The need for a Swiss army knife in the connected world

Shi Xiaomeng
To turn the vision of building a community with a shared future for mankind into reality, China is not only an advocate, but also a practitioner.
Shi Xiaomeng

“I cannot help thinking how wonderful it would be if an exquisite Swiss army knife could be made for our world affairs. When there is a problem, we can use the knife to fix it.”

When Chinese President Xi Jinping presented that analogy in his keynote speech at the United Nations Office in Geneva in 2017, the world was facing a fork in the road between multilateralism and isolationism, openness and protectionism.

Xi, in the speech, also elaborated on his vision of building a community with a shared future for mankind, pointing to the direction in which China was determined to work with the rest of the international community to forge a more prosperous future for all.

Four years later, Xi’s penetrating vision is more relevant for today’s highly interconnected and deeply troubled world. The gravity of choosing between the notion of a shared future and the zero-sum Cold War mentality has grown all the more apparent. And the world’s need for a multi-functional tool to tackle daunting global problems has turned ever more urgent.

The revelation of the COVID-19 pandemic is as clear as it is compelling. In face of the attack by an unknown virus, the inevitable reality that the fate of all countries on this planet is bundled together can speak for itself.

A real Swiss knife demands true craftsmanship to make. To forge such an instrument of common good for humanity’s better and shared future, the world should come together in the first place.

As pressing problems like the pandemic, climate change and terrorism are global in nature, turning inward and hiding behind ideological entrenchment will only allow the deadly pathogen to kill more people, melting glacier to vanish at a faster pace and terrorists to stage more attacks against innocent civilians.

Networks of partnership

Therefore, nations of the world should foster even stronger networks of partnership for the long-term security and general welfare of the people on this planet. Pursuing win-win cooperation instead of zero-sum confrontation is equally essential.

In this age of globalization, no country can either preserve or promote its own interests without considering those of others. Win-win cooperation for shared benefits is the only viable solution.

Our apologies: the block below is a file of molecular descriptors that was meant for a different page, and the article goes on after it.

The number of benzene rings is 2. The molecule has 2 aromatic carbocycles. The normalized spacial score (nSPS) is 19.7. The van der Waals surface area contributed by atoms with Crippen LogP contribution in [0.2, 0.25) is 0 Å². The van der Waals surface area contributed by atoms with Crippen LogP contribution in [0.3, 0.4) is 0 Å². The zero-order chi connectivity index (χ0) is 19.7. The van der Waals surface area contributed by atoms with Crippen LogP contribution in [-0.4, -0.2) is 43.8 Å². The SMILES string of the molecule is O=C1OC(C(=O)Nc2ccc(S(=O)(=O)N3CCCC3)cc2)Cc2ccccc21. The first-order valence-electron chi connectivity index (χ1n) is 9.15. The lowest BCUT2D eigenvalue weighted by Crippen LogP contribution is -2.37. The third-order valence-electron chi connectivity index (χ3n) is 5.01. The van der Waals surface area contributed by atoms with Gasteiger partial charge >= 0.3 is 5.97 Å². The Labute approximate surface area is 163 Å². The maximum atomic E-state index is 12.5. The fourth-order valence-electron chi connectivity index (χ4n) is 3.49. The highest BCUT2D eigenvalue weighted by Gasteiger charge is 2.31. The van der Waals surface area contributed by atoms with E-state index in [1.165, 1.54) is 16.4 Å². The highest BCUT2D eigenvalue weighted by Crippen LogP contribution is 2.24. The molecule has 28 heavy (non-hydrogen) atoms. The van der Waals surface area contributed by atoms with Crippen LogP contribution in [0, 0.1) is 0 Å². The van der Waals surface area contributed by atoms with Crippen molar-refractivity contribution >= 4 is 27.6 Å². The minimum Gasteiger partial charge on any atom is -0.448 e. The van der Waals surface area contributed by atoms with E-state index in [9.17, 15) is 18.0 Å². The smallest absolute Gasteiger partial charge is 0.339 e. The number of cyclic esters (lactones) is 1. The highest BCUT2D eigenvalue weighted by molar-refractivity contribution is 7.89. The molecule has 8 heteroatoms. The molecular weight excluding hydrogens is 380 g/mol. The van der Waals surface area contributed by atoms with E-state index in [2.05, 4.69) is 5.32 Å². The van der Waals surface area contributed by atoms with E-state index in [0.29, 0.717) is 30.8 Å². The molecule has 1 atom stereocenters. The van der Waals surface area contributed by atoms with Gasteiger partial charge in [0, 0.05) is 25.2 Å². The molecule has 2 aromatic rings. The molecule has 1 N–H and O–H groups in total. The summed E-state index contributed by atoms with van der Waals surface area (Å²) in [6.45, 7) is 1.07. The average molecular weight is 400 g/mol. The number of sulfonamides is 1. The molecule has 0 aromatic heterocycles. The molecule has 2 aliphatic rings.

To be more specific, dialogue and consultations between different countries can avoid conflicts; dynamic global free trade without barriers can spur economic growth; exuberant cultural exchanges can bridge misunderstandings; low-carbon and green growth can rebalance the relationship between the environment and the human society.

Democratizing international relations and improving global governance is also imperative.

Modern history has witnessed mankind’s progressive pursuit for a fair and equitable international order. That relentless odyssey has been coded in the texts of the Peace of Westphalia, the Geneva Convention, and the landmark UN Charter. To carry this task forward, countries around the world, big or small, should manage global affairs collectively and write the world’s rules of the road together so as to avoid the dominance of the globe by just one or several major powers.

Over the years, to turn the vision of building a community with a shared future for mankind into reality, China is not only an advocate, but also a practitioner.

It has been a keeper of the spirit of international solidarity. To beat the roaring outbreak, China cares about more than itself. It has provided anti-pandemic aid to over 150 countries and 10 international organizations, and sent medical expert teams to 34 countries.

By rallying global solidarity, stimulating cooperation and revamping global governance, China’s vision to build a community with a shared future for mankind will be proved equal to the convoluted tests of the times.

The author is a Xinhua writer.

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